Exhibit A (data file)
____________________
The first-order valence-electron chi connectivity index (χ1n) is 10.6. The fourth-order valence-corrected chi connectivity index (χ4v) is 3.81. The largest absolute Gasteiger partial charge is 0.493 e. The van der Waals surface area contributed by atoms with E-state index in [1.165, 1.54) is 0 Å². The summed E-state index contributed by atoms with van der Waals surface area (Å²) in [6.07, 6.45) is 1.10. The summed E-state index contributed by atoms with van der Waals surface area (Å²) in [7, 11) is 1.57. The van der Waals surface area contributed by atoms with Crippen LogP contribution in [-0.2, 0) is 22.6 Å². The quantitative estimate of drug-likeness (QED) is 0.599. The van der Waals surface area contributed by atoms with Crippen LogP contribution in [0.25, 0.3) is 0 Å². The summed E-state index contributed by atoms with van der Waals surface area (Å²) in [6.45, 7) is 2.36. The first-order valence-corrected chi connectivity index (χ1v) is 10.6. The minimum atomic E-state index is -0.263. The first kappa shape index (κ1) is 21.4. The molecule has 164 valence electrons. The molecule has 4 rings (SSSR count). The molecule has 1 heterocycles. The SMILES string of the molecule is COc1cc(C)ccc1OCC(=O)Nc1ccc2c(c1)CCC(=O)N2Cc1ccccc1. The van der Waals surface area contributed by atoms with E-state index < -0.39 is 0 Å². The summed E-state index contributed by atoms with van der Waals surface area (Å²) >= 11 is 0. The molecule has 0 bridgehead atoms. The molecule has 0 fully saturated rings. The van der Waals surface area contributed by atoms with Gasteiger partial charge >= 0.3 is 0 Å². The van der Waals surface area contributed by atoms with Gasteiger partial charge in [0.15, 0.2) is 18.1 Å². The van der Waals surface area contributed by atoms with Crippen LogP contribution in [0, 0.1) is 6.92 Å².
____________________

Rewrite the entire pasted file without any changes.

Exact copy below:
The first-order valence-electron chi connectivity index (χ1n) is 10.6. The fourth-order valence-corrected chi connectivity index (χ4v) is 3.81. The largest absolute Gasteiger partial charge is 0.493 e. The van der Waals surface area contributed by atoms with E-state index in [1.165, 1.54) is 0 Å². The summed E-state index contributed by atoms with van der Waals surface area (Å²) in [6.07, 6.45) is 1.10. The summed E-state index contributed by atoms with van der Waals surface area (Å²) in [7, 11) is 1.57. The van der Waals surface area contributed by atoms with Crippen LogP contribution in [-0.2, 0) is 22.6 Å². The quantitative estimate of drug-likeness (QED) is 0.599. The van der Waals surface area contributed by atoms with Crippen LogP contribution in [0.25, 0.3) is 0 Å². The summed E-state index contributed by atoms with van der Waals surface area (Å²) in [6.45, 7) is 2.36. The first-order valence-corrected chi connectivity index (χ1v) is 10.6. The minimum atomic E-state index is -0.263. The first kappa shape index (κ1) is 21.4. The molecule has 164 valence electrons. The molecule has 4 rings (SSSR count). The molecule has 1 heterocycles. The SMILES string of the molecule is COc1cc(C)ccc1OCC(=O)Nc1ccc2c(c1)CCC(=O)N2Cc1ccccc1. The van der Waals surface area contributed by atoms with E-state index < -0.39 is 0 Å². The summed E-state index contributed by atoms with van der Waals surface area (Å²) >= 11 is 0. The molecule has 0 bridgehead atoms. The molecule has 0 fully saturated rings. The van der Waals surface area contributed by atoms with Gasteiger partial charge >= 0.3 is 0 Å². The van der Waals surface area contributed by atoms with Gasteiger partial charge in [0.15, 0.2) is 18.1 Å². The van der Waals surface area contributed by atoms with Crippen LogP contribution in [0, 0.1) is 6.92 Å².